I wonder what goes through a father’s mind as he watches a group of strangers build him a new home. I wonder about his thoughts about his two sons, daughter and wife. I wonder how all of this change feels, and how it might be changing his thoughts of the future.
There was a wedding ceremony going on next door all day. A trailer loaded with big speakers was pounding out loud music with only a few minutes of quiet. We decided to go for a drive to a local wat (temple) for some peace and tranquility. When we returned, three of five family members were fast asleep in their temporary shelter. The collection of floorboards and old banana leaf roof pieces isn’t much by our standards, but it is definitely home to this family. They make the most of it.
I wonder what goes through the mind of the older son, Tim, as we create such positive upheaval in their lives. He’s of the age that he can work out what this all means to his life and that of the rest of his family. It’s a big deal and his little brain is processing every bit of it.
We notice new things every day, like their many systems for making things work in these impoverished conditions. The bathing area is very distinct: a large basin - big enough to fit the smallest child - if off to the side. The toilet facilities, now almost completely rebuilt, are off in the back corner of the property. A single solar panel sits nestled up in the tree branches, stragically angled toward the sun to provide electricity to run a few light bulbs.
While there is still a fair amount of garbage on the property, it is among the least unkempt of all that I’ve visited during this trip and the last. It would take a modest effort to spruce things up if they wanted to. Right now, getting their new house up is a priority.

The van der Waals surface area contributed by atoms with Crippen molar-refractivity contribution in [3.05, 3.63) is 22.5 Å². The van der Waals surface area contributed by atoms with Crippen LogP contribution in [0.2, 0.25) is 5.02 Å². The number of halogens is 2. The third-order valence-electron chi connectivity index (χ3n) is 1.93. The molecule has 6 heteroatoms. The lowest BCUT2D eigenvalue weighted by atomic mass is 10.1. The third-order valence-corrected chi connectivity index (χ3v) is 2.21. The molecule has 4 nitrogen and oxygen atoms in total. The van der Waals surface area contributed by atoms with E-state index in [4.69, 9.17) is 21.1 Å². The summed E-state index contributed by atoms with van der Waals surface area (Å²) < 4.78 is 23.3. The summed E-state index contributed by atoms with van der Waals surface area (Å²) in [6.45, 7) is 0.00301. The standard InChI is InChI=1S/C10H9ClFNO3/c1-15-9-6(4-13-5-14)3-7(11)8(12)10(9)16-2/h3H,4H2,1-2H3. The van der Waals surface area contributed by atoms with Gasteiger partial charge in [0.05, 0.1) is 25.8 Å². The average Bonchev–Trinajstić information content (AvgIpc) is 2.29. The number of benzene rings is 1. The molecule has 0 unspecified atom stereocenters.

Ben was able to give Tim a soccer ball, a gift from Bracelets for Buildings. I went out in the “backyard” to kick it around with him. He ran circles around me, despite the fact that I was wearing reasonable footwear and he was wearing none. These kids spend so much time with their feet to the ground that they have protective callouses that allow them to safely traverse the terrain. I would be a whimpering fool after a few minutes of trying to get around without shoes.
We begin to get a sense of their daily life, even after only a couple of days of being on site. Tim comes home from school just afternoon, slips off his clean white shirt, and checks in with the rest his family. After a lunch of rice, stewed fish and whatever else they have kicking around, he lays down under the shelter and sleeps. I wonder what time they rise. I wonder what time they settle down for the night. We only get to see their daytime pattern. What happens when the sun goes down is still a mystery to us.
I got a good start on a painting of one of the neighbourhood cows. By the hottest hours of the day (noon to 3 pm), I needed to put it aside. I spent the rest of my time on site capturing some photos. Here are some of my favourites.
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